So you’re traveling to Vietnam. You have your guidebooks. You’ve read the posts on the big travel blogs. Let me give you a reality check about Vietnam before you drown in travel brochure superlatives.
Here are a few things you really need to know about travelingÂ to Vietnam. I’m basing this on my own experience – just more than two weeks in late 2013.
I spent the first few days wondering if traveling to Vietnam was a mistake.
The Ho Chi Minh CityÂ traffic gobsmacked me. When I blew my nose, the snot would be sooty, like when I worked at my dad’s machine shop (yay, particulates!). Walking around on the sidewalks required navigating through a warren of parked motor scooters, sidewalk cafes and people trying to rent or sell you just about everything.
Here’s the good news: If you are at all adaptable, Vietnam will start to grow on you. The constant human contact will become more appealing, even as the pollution grows more appalling. Even months after I returned home, my home city still feels empty and distant to me. I still miss eating in places that have four-item menus and serve their meals on tiny tables.
Vietnam has some pretty parts, but --
You’ve seen the photos of Halong Bay Vietnam, and probably some from the enormous limestone caves. All nice. But -- for the most part, there’s a washed-out grayness to Vietnam. It might’ve been the time of year and the humidity and the pollution. It all combined to take the sheen off the colors. Yeah, you can recover some of it in a photo-editing program.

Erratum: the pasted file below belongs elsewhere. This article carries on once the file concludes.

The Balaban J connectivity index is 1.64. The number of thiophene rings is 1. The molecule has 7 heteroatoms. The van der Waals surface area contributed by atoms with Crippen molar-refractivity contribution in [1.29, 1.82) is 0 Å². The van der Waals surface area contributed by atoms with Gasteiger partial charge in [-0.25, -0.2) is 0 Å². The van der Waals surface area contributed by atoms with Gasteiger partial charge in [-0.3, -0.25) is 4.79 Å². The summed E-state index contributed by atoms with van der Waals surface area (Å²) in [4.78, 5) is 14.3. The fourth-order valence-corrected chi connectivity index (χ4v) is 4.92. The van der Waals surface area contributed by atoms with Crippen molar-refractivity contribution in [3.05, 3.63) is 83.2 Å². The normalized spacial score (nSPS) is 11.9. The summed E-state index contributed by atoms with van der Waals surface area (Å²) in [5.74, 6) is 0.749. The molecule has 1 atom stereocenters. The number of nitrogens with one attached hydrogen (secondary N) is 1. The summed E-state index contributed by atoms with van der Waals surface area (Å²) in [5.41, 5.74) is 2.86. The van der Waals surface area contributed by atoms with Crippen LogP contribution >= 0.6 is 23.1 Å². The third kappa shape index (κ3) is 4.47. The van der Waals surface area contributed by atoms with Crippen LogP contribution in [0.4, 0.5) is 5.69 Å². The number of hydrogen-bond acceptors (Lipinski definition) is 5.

Bottom line: If you’re travelingÂ to Vietnam, don’t expect it to dazzle your eyeballs like Norway or New Zealand. There, the colors explode. In Vietnam, they make a mute little pop.
Traveling to Vietnam is, so far, my most interesting cultural experience.
From Dia de los Muertos to the Haka, different cultures beat me over the head with a cacophony of "I’m important, and you need to learn about meeeee!" It makes me tune so much of it out. If you’re travelingÂ to Vietnam, you’ll find a more subtle enticement to hooking your interest.
I found locals and guides less likely to hose me down with facts, and more likely to offer choice tidbits. Those tidbits were enough to get me to ask questions. Whether I was at the Cu Chi TunnelsÂ wriggling through tunnels or poking my nose into a Red Dzao wedding, I heard and saw things to spur my curiosity.
I heard you can be drunk and lazy if you want.
Okay, so you want a typical beach vacation. But you want it someplace exotic that will make you sound more adventurous than someone going to Puerto Rico. Gotcha. I hear that Nha Trang is the place for that. Russians love it, and they flock there for alcohol and sun; there’s even a direct flight from Moscow.
You probably underrate traveling to Vietnam.
I was talking with a couple of co-workers; one of them mentioned how he knew a couple that was trying to decide between going to Vietnam or France for their honeymoon.
"That’s a no-brainer," piped the second co-worker.
That pearl of wisdom came from someone who’s never so much as cracked open a travel guide about traveling to Vietnam -- and probably buys into the inflated romanticized notions of western Europe. Vietnam would be a fine place to spend a honeymoon, especially if you get away from the big cities. Your money will go far and let you level up on luxury. It can be very quiet and tranquil. And yes, the beaches can be spectacular. So don’t speak from a place of ignorance – learn about going to Vietnam before you rush to ill-informed judgments.
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